Hybrid Workshop: While this workshop is offered in-person, participants have the option to attend talks virtually. Please indicate in your registration form if you will attend this workshop in-person or virtually under the “Participant Category” field. Both in-person and virtual participants will receive instruction on how to participate a couple weeks prior to the workshop. Please note that remote participation is subject to technological constraints that may limit interaction with speakers and other participants.
Detection of gravitational waves requires the operation of very sophisticated detectors producing large amounts of data. The sensitivity of the gravitational-wave detectors to astrophysical signals is limited by the noise associated with the instruments themselves and their environment. Invaluable astrophysical information is buried in data sets that may be too large or complex to be analyzed with traditional data-processing techniques.
To make the analysis of gravitational-wave detector data more efficient it becomes increasingly more important to characterize and mitigate the detector noise sources, as well as find more powerful ways to extract information from the detector data. Methods for the analysis of gravitational-wave detector data range from standard signal processing algorithms to novel machine learning algorithms. This workshop will focus on the development of these techniques for a more efficient handling of gravitational-wave data sets, reduction of detector noise, identification of astrophysical signals and increase in detection confidence. It will bring together astrophysicists, mathematicians and statisticians working on the state-of-the-art data analysis.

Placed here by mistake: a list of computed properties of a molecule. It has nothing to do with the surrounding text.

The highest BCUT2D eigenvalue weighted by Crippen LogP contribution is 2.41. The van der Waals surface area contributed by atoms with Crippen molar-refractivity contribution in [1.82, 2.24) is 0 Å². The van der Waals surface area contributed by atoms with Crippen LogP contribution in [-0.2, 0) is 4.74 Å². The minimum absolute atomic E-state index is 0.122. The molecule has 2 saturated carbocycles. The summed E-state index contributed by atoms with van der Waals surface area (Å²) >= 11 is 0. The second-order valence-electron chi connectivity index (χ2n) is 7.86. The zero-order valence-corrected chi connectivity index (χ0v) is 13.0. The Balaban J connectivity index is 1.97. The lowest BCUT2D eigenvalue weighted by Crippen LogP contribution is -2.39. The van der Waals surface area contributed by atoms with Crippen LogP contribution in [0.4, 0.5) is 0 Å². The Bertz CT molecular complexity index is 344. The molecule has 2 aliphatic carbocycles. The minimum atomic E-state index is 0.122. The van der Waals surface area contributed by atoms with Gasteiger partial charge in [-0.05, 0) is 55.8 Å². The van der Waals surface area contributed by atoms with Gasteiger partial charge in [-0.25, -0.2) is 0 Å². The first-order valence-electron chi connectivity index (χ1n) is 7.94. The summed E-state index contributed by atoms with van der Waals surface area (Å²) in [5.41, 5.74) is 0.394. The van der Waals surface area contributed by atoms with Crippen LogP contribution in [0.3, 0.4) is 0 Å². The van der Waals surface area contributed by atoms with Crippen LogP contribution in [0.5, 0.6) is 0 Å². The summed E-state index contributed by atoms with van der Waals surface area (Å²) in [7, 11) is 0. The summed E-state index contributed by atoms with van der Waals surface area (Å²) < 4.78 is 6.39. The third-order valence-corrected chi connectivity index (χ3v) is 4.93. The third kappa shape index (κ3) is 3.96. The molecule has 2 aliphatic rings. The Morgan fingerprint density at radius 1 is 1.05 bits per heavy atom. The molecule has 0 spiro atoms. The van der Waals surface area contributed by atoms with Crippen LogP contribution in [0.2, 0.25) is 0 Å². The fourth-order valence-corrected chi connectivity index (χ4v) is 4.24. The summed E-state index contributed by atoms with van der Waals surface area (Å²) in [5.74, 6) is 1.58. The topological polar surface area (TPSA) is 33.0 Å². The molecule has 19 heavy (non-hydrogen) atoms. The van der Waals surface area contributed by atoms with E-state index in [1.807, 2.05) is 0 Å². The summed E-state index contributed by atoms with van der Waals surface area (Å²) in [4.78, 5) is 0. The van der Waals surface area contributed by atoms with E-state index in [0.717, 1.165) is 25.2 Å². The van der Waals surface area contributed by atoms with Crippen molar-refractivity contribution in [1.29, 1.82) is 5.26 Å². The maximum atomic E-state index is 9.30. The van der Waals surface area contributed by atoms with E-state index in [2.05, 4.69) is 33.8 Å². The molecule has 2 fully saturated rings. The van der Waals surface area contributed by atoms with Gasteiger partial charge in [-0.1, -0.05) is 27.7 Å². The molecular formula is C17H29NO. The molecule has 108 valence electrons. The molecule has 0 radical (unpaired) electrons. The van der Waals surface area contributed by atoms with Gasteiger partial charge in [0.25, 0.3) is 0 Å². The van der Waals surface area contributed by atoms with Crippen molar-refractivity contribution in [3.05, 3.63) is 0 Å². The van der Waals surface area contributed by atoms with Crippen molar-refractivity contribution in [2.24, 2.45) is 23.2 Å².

This workshop will include a poster session; a request for posters will be sent to registered participants in advance of the workshop.
Hybrid Workshop: While this workshop is offered in-person, participants can also register and attend talks virtually. Register here.
(Missouri University of Science and Technology)
Peter Couvares (California Institute of Technology)
Gabriela González (Louisiana State University)
Ik Siong Heng (University of Glasgow)
Antonio Marquina (University of Valencia)